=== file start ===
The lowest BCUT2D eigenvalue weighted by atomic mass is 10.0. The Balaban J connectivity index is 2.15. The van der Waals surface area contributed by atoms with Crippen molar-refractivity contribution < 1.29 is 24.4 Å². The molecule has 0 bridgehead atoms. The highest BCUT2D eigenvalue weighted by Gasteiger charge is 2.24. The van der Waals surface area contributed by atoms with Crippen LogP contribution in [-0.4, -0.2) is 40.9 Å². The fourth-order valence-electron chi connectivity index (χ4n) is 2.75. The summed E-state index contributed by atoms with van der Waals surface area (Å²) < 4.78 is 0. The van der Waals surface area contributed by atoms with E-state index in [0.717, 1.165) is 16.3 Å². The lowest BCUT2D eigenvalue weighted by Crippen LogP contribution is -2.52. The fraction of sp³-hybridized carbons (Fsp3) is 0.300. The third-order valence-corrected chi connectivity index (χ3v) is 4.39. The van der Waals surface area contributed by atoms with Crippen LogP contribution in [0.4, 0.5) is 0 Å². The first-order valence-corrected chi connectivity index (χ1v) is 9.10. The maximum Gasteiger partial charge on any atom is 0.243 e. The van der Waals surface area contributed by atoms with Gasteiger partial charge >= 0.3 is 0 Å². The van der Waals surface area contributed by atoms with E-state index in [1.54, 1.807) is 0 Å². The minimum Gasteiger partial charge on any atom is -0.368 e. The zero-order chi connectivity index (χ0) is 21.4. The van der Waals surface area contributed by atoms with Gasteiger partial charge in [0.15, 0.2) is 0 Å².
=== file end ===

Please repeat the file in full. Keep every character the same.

The lowest BCUT2D eigenvalue weighted by atomic mass is 10.0. The Balaban J connectivity index is 2.15. The van der Waals surface area contributed by atoms with Crippen molar-refractivity contribution < 1.29 is 24.4 Å². The molecule has 0 bridgehead atoms. The highest BCUT2D eigenvalue weighted by Gasteiger charge is 2.24. The van der Waals surface area contributed by atoms with Crippen LogP contribution in [-0.4, -0.2) is 40.9 Å². The fourth-order valence-electron chi connectivity index (χ4n) is 2.75. The summed E-state index contributed by atoms with van der Waals surface area (Å²) < 4.78 is 0. The van der Waals surface area contributed by atoms with E-state index in [0.717, 1.165) is 16.3 Å². The lowest BCUT2D eigenvalue weighted by Crippen LogP contribution is -2.52. The fraction of sp³-hybridized carbons (Fsp3) is 0.300. The third-order valence-corrected chi connectivity index (χ3v) is 4.39. The van der Waals surface area contributed by atoms with Crippen LogP contribution in [0.4, 0.5) is 0 Å². The first-order valence-corrected chi connectivity index (χ1v) is 9.10. The maximum Gasteiger partial charge on any atom is 0.243 e. The van der Waals surface area contributed by atoms with Gasteiger partial charge >= 0.3 is 0 Å². The van der Waals surface area contributed by atoms with E-state index in [1.54, 1.807) is 0 Å². The minimum Gasteiger partial charge on any atom is -0.368 e. The zero-order chi connectivity index (χ0) is 21.4. The van der Waals surface area contributed by atoms with Gasteiger partial charge in [0.15, 0.2) is 0 Å².